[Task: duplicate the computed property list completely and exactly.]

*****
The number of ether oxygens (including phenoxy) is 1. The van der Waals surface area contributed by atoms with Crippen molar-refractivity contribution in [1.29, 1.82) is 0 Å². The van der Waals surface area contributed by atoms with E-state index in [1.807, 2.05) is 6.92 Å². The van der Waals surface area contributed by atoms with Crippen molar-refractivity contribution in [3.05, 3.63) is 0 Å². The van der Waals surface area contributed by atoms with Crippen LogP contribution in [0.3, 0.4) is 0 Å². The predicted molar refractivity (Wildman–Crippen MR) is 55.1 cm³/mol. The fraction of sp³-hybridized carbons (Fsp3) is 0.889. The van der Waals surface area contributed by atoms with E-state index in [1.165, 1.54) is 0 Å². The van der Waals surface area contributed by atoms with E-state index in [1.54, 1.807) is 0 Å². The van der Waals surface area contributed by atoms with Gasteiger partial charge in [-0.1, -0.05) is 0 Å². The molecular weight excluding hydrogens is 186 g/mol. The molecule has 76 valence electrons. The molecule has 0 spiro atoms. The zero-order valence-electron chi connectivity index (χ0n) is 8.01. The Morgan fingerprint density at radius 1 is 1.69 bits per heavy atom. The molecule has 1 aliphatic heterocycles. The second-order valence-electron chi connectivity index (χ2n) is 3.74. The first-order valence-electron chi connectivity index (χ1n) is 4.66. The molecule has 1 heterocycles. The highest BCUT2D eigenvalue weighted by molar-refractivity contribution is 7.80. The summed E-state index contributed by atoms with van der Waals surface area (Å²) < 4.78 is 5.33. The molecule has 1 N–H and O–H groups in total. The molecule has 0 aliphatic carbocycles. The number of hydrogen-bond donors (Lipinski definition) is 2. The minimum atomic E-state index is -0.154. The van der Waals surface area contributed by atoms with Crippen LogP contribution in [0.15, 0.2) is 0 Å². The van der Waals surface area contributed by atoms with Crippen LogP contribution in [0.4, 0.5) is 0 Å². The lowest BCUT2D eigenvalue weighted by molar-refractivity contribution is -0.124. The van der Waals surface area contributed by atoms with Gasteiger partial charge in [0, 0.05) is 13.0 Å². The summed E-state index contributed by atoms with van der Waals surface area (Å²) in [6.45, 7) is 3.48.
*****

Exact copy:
The number of ether oxygens (including phenoxy) is 1. The van der Waals surface area contributed by atoms with Crippen molar-refractivity contribution in [1.29, 1.82) is 0 Å². The van der Waals surface area contributed by atoms with E-state index in [1.807, 2.05) is 6.92 Å². The van der Waals surface area contributed by atoms with Crippen molar-refractivity contribution in [3.05, 3.63) is 0 Å². The van der Waals surface area contributed by atoms with Crippen LogP contribution in [0.3, 0.4) is 0 Å². The predicted molar refractivity (Wildman–Crippen MR) is 55.1 cm³/mol. The fraction of sp³-hybridized carbons (Fsp3) is 0.889. The van der Waals surface area contributed by atoms with E-state index in [1.165, 1.54) is 0 Å². The van der Waals surface area contributed by atoms with E-state index in [1.54, 1.807) is 0 Å². The van der Waals surface area contributed by atoms with Gasteiger partial charge in [-0.1, -0.05) is 0 Å². The molecular weight excluding hydrogens is 186 g/mol. The molecule has 76 valence electrons. The molecule has 0 spiro atoms. The zero-order valence-electron chi connectivity index (χ0n) is 8.01. The Morgan fingerprint density at radius 1 is 1.69 bits per heavy atom. The molecule has 1 aliphatic heterocycles. The second-order valence-electron chi connectivity index (χ2n) is 3.74. The first-order valence-electron chi connectivity index (χ1n) is 4.66. The molecule has 1 heterocycles. The highest BCUT2D eigenvalue weighted by molar-refractivity contribution is 7.80. The summed E-state index contributed by atoms with van der Waals surface area (Å²) < 4.78 is 5.33. The molecule has 1 N–H and O–H groups in total. The molecule has 0 aliphatic carbocycles. The number of hydrogen-bond donors (Lipinski definition) is 2. The minimum atomic E-state index is -0.154. The van der Waals surface area contributed by atoms with Crippen LogP contribution in [0.15, 0.2) is 0 Å². The van der Waals surface area contributed by atoms with Crippen LogP contribution in [0.4, 0.5) is 0 Å². The lowest BCUT2D eigenvalue weighted by molar-refractivity contribution is -0.124. The van der Waals surface area contributed by atoms with Gasteiger partial charge in [0, 0.05) is 13.0 Å². The summed E-state index contributed by atoms with van der Waals surface area (Å²) in [6.45, 7) is 3.48.